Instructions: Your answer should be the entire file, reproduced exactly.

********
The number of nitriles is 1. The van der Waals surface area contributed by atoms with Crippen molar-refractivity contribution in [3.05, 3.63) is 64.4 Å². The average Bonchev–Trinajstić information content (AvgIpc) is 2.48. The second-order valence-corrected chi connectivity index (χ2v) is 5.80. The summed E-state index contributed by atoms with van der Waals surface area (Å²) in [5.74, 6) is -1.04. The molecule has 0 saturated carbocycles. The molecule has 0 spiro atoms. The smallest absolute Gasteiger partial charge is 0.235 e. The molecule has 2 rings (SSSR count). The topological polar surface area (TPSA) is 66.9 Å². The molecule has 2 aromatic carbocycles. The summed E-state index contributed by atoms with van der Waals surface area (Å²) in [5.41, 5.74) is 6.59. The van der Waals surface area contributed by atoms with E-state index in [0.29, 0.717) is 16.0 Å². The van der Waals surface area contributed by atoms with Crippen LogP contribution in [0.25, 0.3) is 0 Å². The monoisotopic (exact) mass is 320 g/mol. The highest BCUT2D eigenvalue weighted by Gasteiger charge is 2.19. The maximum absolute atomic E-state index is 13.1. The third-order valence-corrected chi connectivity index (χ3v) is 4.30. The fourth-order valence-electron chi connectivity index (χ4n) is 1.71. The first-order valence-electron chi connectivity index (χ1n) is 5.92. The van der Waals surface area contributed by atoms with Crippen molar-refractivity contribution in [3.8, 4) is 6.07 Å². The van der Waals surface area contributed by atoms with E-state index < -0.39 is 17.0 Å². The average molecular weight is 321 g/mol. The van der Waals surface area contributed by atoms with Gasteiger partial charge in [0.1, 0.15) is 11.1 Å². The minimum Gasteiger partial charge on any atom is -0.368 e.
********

The number of nitriles is 1. The van der Waals surface area contributed by atoms with Crippen molar-refractivity contribution in [3.05, 3.63) is 64.4 Å². The average Bonchev–Trinajstić information content (AvgIpc) is 2.48. The second-order valence-corrected chi connectivity index (χ2v) is 5.80. The summed E-state index contributed by atoms with van der Waals surface area (Å²) in [5.74, 6) is -1.04. The molecule has 0 saturated carbocycles. The molecule has 0 spiro atoms. The smallest absolute Gasteiger partial charge is 0.235 e. The molecule has 2 rings (SSSR count). The topological polar surface area (TPSA) is 66.9 Å². The molecule has 2 aromatic carbocycles. The summed E-state index contributed by atoms with van der Waals surface area (Å²) in [5.41, 5.74) is 6.59. The van der Waals surface area contributed by atoms with E-state index in [0.29, 0.717) is 16.0 Å². The van der Waals surface area contributed by atoms with Crippen LogP contribution in [0.25, 0.3) is 0 Å². The monoisotopic (exact) mass is 320 g/mol. The highest BCUT2D eigenvalue weighted by Gasteiger charge is 2.19. The maximum absolute atomic E-state index is 13.1. The third-order valence-corrected chi connectivity index (χ3v) is 4.30. The fourth-order valence-electron chi connectivity index (χ4n) is 1.71. The first-order valence-electron chi connectivity index (χ1n) is 5.92. The van der Waals surface area contributed by atoms with Crippen molar-refractivity contribution in [3.8, 4) is 6.07 Å². The van der Waals surface area contributed by atoms with E-state index < -0.39 is 17.0 Å². The average molecular weight is 321 g/mol. The van der Waals surface area contributed by atoms with Gasteiger partial charge in [0.1, 0.15) is 11.1 Å². The minimum Gasteiger partial charge on any atom is -0.368 e.